Food trucks are driving Israel’s latest restaurant trend

With burgers, taco bowls and artisanal pizzas, Israeli chefs and entrepreneurs are serving up dinner (and lunch) al fresco

Jessica Steinberg covers the Sabra scene from south to north and back to the center.

Waiting for dinner on a hot August night at Mashav Food Trucks, off Route 1 outside Jerusalem (Jessica Steinberg/Times of Israel)
Waiting for dinner on a hot August night at Mashav Food Trucks, off Route 1 outside Jerusalem (Jessica Steinberg/Times of Israel)

Food trucks are finally serving fast food to Israeli diners, but don’t expect falafel or shawarma.

Instead, these customized trucks may serve spicy rib sandwiches or fiery taco bowls, artisanal white pizzas and Campari slushies, often from pastoral lots where these temporary eateries are parked permanently, or at least for an entire season.

“There’s nothing else quite like it,” said Nadav Elbaz, the chef and co-owner of Mashav Food Trucks just off Route 1, the main Jerusalem-Tel Aviv highway. Mashav is an outdoor complex of food trucks across from the Shoresh exit. “I’ve been a chef for 25 years and it’s fun for me. It’s not like working in a closed kitchen with fluorescent lights.”

Mashav Food Trucks set up shop last summer, when many restaurants were still mostly closed due to the pandemic. Elbaz — along with his co-owners in a Jerusalem-area restaurant group that includes Asian eatery Naya in Beit Nekofa, garden cafe Derech HaGefen in Beit Zayit and Cafe Shalva — thought that open-air dining from food trucks was an idea whose time had come.

“It exploded,” said Elbaz. “It was so crowded last year. This year it’s full; last year, we were just overloaded. We’re also better planned this year.”

The pandemic pushed food trucks forward in Israel during the last few years as diners sought outdoor locations. At least half a dozen municipalities, including Haifa, Kfar Saba, Ra’anana, Jerusalem and Bat Yam recently published tenders for food truck operations.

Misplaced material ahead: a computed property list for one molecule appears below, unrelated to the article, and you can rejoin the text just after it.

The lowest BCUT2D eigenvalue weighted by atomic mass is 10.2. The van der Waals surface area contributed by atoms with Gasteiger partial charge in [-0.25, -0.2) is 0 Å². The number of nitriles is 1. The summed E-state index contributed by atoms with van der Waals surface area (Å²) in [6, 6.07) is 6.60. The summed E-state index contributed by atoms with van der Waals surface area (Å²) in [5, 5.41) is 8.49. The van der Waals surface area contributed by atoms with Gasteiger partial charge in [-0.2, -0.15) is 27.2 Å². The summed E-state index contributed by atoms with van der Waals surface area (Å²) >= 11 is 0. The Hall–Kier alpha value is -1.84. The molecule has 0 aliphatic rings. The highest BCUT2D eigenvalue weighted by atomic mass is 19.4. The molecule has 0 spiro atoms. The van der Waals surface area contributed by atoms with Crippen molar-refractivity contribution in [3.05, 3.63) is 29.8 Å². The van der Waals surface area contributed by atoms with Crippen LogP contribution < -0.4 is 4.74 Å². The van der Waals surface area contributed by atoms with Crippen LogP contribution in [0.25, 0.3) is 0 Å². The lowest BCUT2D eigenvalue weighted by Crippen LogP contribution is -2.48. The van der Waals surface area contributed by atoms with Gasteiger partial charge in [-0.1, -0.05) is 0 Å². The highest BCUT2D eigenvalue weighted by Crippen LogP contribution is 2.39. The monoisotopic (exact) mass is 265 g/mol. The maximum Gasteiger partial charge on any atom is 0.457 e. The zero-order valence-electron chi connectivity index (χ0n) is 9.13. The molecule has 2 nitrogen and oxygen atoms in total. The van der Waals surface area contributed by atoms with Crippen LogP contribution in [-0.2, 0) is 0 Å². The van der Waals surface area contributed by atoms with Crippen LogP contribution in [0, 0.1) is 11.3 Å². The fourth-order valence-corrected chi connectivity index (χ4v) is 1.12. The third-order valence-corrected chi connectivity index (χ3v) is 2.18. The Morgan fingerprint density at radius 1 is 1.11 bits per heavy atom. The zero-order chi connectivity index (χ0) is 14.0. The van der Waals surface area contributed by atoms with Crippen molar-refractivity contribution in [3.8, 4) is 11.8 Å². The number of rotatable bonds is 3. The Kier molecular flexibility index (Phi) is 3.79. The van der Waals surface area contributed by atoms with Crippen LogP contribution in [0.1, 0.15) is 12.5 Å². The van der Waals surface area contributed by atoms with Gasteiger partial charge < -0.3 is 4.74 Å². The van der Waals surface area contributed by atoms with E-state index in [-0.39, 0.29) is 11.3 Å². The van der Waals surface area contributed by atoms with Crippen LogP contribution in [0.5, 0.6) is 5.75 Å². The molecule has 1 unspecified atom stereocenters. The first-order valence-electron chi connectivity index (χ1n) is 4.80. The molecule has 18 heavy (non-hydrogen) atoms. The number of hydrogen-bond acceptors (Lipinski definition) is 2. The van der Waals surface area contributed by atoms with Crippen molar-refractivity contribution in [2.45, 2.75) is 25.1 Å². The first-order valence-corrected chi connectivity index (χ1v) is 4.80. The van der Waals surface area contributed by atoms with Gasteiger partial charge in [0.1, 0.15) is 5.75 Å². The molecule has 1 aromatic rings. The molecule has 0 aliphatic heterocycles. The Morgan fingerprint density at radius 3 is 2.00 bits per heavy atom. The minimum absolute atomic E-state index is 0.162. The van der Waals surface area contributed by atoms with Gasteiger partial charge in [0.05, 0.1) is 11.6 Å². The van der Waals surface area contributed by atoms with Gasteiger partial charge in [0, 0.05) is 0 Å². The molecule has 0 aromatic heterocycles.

Chef Nadav Elbaz, one of the owners of the Mashav Food Trucks complex outside Jerusalem (Courtesy Nadav Elbaz)

“There are some restaurants that want another branch, and others for whom this is their first food business, and they’ll drive around with it,” said Amos Hakimi, who started Masaeat with his father seven years ago, after being inspired by the 2014 food road trip movie, “Chef.”

The family company, based out of its home base in Kfar Uria in central Israel, builds, customizes and operates food trucks all over Israel, including some for gas station market Yellow, the Cafe Landwer chain and locations at Jerusalem’s Biblical Zoo as well as their local complex in Kfar Uria.

“What’s great about it is that it’s real estate on the move,” said Hakimi.

They can also be parked, and that seems to appeal to some of the newer food trucks on the scene.

Mashav has several food trucks on its hilltop premises, with a long wooden bar with seating overlooking the Jerusalem hills and dozens of small and large picnic tables for diners, as well as a dedicated host each evening who helps solve any ordering issues on the Mashav app.

Its plan is to stay in place through November and even December. It’ll be open for lunch as well during the holiday of Sukkot, when families take trips and go hiking and are often looking for an easy, relatively cheap meal on the road.

It’s relatively inexpensive for restaurateurs as well, said Hakimi, whose food trucks cost from NIS 120,000 (around $34,285) to NIS 200,000 ($57,142) for a custom-made one.

Cafe Muskat, opened in 2022 to augment home furnishings store Muskat in Netanya (Jessica Steinberg/Times of Israel)

Some businesses look for a food truck to augment their offerings, like Netanya’s Cafe Muskat, a permanently parked vintage-styled food truck serving sandwiches and fresh juices, coffee and Buddha bowls outside Muskat, a home furnishings store that sits in a gas station complex near the city’s train station.

The auxiliary business takes advantage of extra space to add live music evenings, menu specials and a restaurant atmosphere.

“It offers a solution for someone who doesn’t want to create something permanent. It’s immediate,” said Hakimi.

Jerusalem’s Autochel — Hebrew for food truck — that opened during July and August in the spacious Hinnom Valley behind the Cinematheque theater, was one of the biggest food truck complexes.

Every week, several local restaurants would bring their menu for a three-day-period to one of the food trucks on hand.

A busy night at Jerusalem’s summertime Autochel food truck site in August 2022 (Jessica Steinberg/Times of Israel)

Diners had to download an app, choose what they wanted to eat or drink and then head to the appropriate truck upon receiving a text message that the food was ready.

It’s hard work, however, for temporary food truckers who are not accustomed to the tight quarters.

Some of the restaurants would get backed up, with lines of diners snaking around the truck waiting impatiently for their food.

“It’s really intense,” said the line cook at Tommy’s Burgers as he rushed to fill the dozens of orders for burger and fries one hot Tuesday night in August.

Cooking is easier at the Mashav Food Trucks because of a limited menu that’s repeated every day, said Elbaz.

“What’s good about it is the parameters,” said Masaeat’s Hakimi. “If your food is good and your location is good, and if you’re professional and can give good service, you’ve got a great alternative.”

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